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The New Push For A Republic From Inside The Government

A new parliament group is leading the charge for Australia to become a republic.
Jason Falinski and Katy Gallagher with Australian Republican Movement Chair Peter FitzSimons at Parliament House on Thursday.
Jason Falinski and Katy Gallagher with Australian Republican Movement Chair Peter FitzSimons at Parliament House on Thursday.

CANBERRA -- The push for Australia to become a republic has been given a big boost inside federal parliament, with a new group of politicians forming to lobby for the country to divorce itself from the British monarchy.

The Parliamentary Friendship Group for an Australian Head of State was launched on Thursday. It counts members from both sides of the political aisle, including Prime Minister Malcolm Turnbull and opposition leader Bill Shorten. To be convened by Labor senator Katy Gallagher and Liberal MP Jason Falinski, it will work from inside the parliament to advance the campaign for an Australian republic.

Australia Republic Movement research released in 2016 reported a majority of federal politicians in both houses of parliament support a republic, as does every state premier. ARM chair, Peter FitzSimons, said public support for a republic was around 52 percent, with around 25 percent opposing and 25 percent unsure. At Parliament House on Thursday, he said he hoped the parliamentary group would help boost that support number to 60 percent, the figure he said was needed before a referendum on a republic could hope to succeed.

"We're united in the view that in the 21st century, Australia can do better than find our head of state from a family of English aristocrats living in a palace in London, as much as we might admire her majesty," FitzSimons said.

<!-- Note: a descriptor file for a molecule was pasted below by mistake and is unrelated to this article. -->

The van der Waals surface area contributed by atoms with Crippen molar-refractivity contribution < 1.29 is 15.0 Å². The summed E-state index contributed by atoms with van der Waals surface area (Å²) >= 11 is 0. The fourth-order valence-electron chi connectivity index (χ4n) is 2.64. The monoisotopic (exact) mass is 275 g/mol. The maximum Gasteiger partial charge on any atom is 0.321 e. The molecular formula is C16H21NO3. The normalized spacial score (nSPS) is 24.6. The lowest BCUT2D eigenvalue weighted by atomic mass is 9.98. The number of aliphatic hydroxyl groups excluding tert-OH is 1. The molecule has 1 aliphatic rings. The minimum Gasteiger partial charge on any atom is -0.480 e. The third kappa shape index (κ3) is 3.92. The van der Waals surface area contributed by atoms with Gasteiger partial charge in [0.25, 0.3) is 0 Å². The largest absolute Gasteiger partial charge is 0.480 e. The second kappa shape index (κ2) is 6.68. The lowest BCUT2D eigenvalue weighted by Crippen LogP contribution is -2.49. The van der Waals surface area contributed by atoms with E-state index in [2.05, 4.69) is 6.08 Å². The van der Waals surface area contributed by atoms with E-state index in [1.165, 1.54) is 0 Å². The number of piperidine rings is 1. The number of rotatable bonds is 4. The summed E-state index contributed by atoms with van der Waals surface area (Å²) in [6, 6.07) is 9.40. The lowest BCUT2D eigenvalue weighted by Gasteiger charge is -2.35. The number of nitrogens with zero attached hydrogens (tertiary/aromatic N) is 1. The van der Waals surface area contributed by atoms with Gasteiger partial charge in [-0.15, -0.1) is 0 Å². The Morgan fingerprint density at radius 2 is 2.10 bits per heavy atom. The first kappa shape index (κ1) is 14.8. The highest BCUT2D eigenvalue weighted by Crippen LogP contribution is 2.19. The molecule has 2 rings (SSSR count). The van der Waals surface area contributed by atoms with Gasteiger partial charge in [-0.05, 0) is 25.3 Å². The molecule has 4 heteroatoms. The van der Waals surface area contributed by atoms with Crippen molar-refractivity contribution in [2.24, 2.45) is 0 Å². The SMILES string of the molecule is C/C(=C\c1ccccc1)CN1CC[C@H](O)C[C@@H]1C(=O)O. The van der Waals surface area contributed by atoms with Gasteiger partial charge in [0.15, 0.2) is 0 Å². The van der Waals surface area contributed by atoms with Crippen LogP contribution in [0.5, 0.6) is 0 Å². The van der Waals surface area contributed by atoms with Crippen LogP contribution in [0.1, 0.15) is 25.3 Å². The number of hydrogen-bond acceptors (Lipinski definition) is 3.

He said he was a "passionate minimalist" when it came to change, claiming his preferred model could "fit in a tweet".

"The current system, the Prime Minister chooses the Governor-General, and asks the Queen of England. New system, Prime Minister chooses the Governor-General, asks the parliament of the people," he said.

"We still call ourselves the Commonwealth of Australia, the Governor-General is still called the Governor-General, nothing changes but that."

Gallagher said she was "devastated" at the result of the 1999 referendum on a republic, which failed to attract the needed support, and had resolved to be involved in any future push for a republic.

"I'm in a privileged position to do that as a senator now, to be a small part of that national conversation that needs to happen," she said.

Falinski conceded that many in the community do not see a republic as a pressing national issue, but said it was an important discussion to have.

"There will always be more urgent things for us to do but there are few more important things than who our head of state is, who the person who can represent our hopes and aspirations as a nation and community is," he said.

"Our head state should be one of us."

FitzSimons outlined the ARM's plan to move Australia toward a republic, saying 2017 was about "consolidation", 2018 about "conversation", with plans for a national plebiscite in 2019 on whether a republic is wanted, and a referendum in 2021 with a specific plan for what that republic would look like.

"We'll have this passionate debate with the Australian people and let Australian democracy rule. Trust Australian democracy, whatever model they come up with, and if Australian democracy decides they want a general election [for a head of state], I'll be the first in the queue to say yes," he said.

"There will be a simple question on the plebiscite, 'do you think Australia should have an Australian as a head of state?' You'll come home with a thumping majority. At that point, a national discussion about the models, then a referendum of the new model against the old model."

"We're a grown up, sensible people. We'll come up with a model that suits us."

Gallagher said the parliamentary group would hold events and discussions inside parliament, as well as encouraging MPs and senators to start discussions and events in their own electorates to spread the message.


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